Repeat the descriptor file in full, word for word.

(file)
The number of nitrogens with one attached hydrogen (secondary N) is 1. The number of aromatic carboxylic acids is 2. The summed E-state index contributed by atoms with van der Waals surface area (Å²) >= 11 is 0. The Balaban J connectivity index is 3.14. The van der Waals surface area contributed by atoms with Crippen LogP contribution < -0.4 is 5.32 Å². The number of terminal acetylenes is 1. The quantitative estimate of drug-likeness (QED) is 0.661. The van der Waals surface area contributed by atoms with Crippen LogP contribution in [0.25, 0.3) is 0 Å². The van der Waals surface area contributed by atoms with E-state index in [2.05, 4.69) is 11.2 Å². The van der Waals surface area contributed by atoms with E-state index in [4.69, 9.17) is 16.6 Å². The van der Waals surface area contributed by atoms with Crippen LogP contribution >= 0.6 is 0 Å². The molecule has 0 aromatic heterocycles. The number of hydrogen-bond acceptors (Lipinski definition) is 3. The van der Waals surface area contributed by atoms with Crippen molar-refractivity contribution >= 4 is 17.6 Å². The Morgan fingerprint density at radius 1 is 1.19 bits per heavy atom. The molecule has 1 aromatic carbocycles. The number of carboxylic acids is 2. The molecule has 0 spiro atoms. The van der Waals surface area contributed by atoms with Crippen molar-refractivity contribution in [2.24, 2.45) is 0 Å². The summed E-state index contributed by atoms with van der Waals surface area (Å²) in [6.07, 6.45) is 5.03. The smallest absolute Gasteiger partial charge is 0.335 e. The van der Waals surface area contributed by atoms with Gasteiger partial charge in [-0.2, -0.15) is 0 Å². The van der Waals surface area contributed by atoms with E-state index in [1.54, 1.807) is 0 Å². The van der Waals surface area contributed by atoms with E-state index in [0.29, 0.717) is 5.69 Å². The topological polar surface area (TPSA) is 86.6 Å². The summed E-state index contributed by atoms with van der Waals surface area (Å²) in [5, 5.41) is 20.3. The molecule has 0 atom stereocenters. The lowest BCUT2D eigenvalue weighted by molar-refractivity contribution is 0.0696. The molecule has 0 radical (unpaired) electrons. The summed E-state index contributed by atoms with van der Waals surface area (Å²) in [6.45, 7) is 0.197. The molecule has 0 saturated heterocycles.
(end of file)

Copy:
The number of nitrogens with one attached hydrogen (secondary N) is 1. The number of aromatic carboxylic acids is 2. The summed E-state index contributed by atoms with van der Waals surface area (Å²) >= 11 is 0. The Balaban J connectivity index is 3.14. The van der Waals surface area contributed by atoms with Crippen LogP contribution < -0.4 is 5.32 Å². The number of terminal acetylenes is 1. The quantitative estimate of drug-likeness (QED) is 0.661. The van der Waals surface area contributed by atoms with Crippen LogP contribution in [0.25, 0.3) is 0 Å². The van der Waals surface area contributed by atoms with E-state index in [2.05, 4.69) is 11.2 Å². The van der Waals surface area contributed by atoms with E-state index in [4.69, 9.17) is 16.6 Å². The van der Waals surface area contributed by atoms with Crippen LogP contribution >= 0.6 is 0 Å². The molecule has 0 aromatic heterocycles. The number of hydrogen-bond acceptors (Lipinski definition) is 3. The van der Waals surface area contributed by atoms with Crippen molar-refractivity contribution >= 4 is 17.6 Å². The Morgan fingerprint density at radius 1 is 1.19 bits per heavy atom. The molecule has 1 aromatic carbocycles. The number of carboxylic acids is 2. The molecule has 0 spiro atoms. The van der Waals surface area contributed by atoms with Crippen molar-refractivity contribution in [2.24, 2.45) is 0 Å². The summed E-state index contributed by atoms with van der Waals surface area (Å²) in [6.07, 6.45) is 5.03. The smallest absolute Gasteiger partial charge is 0.335 e. The van der Waals surface area contributed by atoms with Gasteiger partial charge in [-0.2, -0.15) is 0 Å². The van der Waals surface area contributed by atoms with E-state index in [1.54, 1.807) is 0 Å². The van der Waals surface area contributed by atoms with E-state index in [0.29, 0.717) is 5.69 Å². The topological polar surface area (TPSA) is 86.6 Å². The summed E-state index contributed by atoms with van der Waals surface area (Å²) in [5, 5.41) is 20.3. The molecule has 0 atom stereocenters. The lowest BCUT2D eigenvalue weighted by molar-refractivity contribution is 0.0696. The molecule has 0 radical (unpaired) electrons. The summed E-state index contributed by atoms with van der Waals surface area (Å²) in [6.45, 7) is 0.197. The molecule has 0 saturated heterocycles.